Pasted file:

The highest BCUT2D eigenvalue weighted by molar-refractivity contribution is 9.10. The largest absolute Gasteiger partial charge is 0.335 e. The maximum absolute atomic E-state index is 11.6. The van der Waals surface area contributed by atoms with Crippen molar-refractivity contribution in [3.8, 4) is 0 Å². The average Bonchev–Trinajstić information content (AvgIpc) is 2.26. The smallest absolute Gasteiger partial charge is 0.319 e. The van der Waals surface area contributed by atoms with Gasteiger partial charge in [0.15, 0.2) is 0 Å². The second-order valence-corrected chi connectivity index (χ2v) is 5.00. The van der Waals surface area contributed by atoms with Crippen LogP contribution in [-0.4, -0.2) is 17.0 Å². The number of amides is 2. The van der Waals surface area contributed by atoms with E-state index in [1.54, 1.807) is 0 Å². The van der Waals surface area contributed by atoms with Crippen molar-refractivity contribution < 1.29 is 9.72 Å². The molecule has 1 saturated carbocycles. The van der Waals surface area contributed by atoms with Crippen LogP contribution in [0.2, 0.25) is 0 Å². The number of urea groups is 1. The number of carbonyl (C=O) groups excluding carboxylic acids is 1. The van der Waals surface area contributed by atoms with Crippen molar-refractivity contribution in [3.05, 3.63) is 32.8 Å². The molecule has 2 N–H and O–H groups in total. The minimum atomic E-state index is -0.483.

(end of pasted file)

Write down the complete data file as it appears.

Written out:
The highest BCUT2D eigenvalue weighted by molar-refractivity contribution is 9.10. The largest absolute Gasteiger partial charge is 0.335 e. The maximum absolute atomic E-state index is 11.6. The van der Waals surface area contributed by atoms with Crippen molar-refractivity contribution in [3.8, 4) is 0 Å². The average Bonchev–Trinajstić information content (AvgIpc) is 2.26. The smallest absolute Gasteiger partial charge is 0.319 e. The van der Waals surface area contributed by atoms with Gasteiger partial charge in [0.15, 0.2) is 0 Å². The second-order valence-corrected chi connectivity index (χ2v) is 5.00. The van der Waals surface area contributed by atoms with Crippen LogP contribution in [-0.4, -0.2) is 17.0 Å². The number of amides is 2. The van der Waals surface area contributed by atoms with E-state index in [1.54, 1.807) is 0 Å². The van der Waals surface area contributed by atoms with Crippen molar-refractivity contribution < 1.29 is 9.72 Å². The molecule has 1 saturated carbocycles. The van der Waals surface area contributed by atoms with Crippen LogP contribution in [0.2, 0.25) is 0 Å². The number of urea groups is 1. The number of carbonyl (C=O) groups excluding carboxylic acids is 1. The van der Waals surface area contributed by atoms with Crippen molar-refractivity contribution in [3.05, 3.63) is 32.8 Å². The molecule has 2 N–H and O–H groups in total. The minimum atomic E-state index is -0.483.